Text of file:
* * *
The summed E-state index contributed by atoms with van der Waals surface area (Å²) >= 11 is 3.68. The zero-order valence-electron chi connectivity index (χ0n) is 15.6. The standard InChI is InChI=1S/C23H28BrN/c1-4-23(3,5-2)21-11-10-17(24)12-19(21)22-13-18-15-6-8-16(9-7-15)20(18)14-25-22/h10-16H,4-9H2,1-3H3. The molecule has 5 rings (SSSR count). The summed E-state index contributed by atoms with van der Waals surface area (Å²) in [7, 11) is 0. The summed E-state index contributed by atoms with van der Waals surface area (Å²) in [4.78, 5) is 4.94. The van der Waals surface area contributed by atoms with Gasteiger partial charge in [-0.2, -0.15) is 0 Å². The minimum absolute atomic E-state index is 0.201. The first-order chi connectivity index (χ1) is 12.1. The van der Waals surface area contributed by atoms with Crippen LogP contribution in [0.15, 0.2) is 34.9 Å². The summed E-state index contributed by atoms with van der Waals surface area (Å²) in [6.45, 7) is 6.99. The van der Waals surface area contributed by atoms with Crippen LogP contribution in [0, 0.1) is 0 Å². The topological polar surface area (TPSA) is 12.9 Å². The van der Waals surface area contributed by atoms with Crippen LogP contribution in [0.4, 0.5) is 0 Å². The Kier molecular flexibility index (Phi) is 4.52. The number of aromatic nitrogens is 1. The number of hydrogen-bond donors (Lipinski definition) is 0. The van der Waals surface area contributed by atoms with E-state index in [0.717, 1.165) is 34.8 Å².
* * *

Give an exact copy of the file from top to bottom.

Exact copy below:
The summed E-state index contributed by atoms with van der Waals surface area (Å²) >= 11 is 3.68. The zero-order valence-electron chi connectivity index (χ0n) is 15.6. The standard InChI is InChI=1S/C23H28BrN/c1-4-23(3,5-2)21-11-10-17(24)12-19(21)22-13-18-15-6-8-16(9-7-15)20(18)14-25-22/h10-16H,4-9H2,1-3H3. The molecule has 5 rings (SSSR count). The summed E-state index contributed by atoms with van der Waals surface area (Å²) in [7, 11) is 0. The summed E-state index contributed by atoms with van der Waals surface area (Å²) in [4.78, 5) is 4.94. The van der Waals surface area contributed by atoms with Gasteiger partial charge in [-0.2, -0.15) is 0 Å². The minimum absolute atomic E-state index is 0.201. The first-order chi connectivity index (χ1) is 12.1. The van der Waals surface area contributed by atoms with Crippen LogP contribution in [0.15, 0.2) is 34.9 Å². The summed E-state index contributed by atoms with van der Waals surface area (Å²) in [6.45, 7) is 6.99. The van der Waals surface area contributed by atoms with Crippen LogP contribution in [0, 0.1) is 0 Å². The topological polar surface area (TPSA) is 12.9 Å². The van der Waals surface area contributed by atoms with Crippen LogP contribution in [0.4, 0.5) is 0 Å². The Kier molecular flexibility index (Phi) is 4.52. The number of aromatic nitrogens is 1. The number of hydrogen-bond donors (Lipinski definition) is 0. The van der Waals surface area contributed by atoms with E-state index in [0.717, 1.165) is 34.8 Å².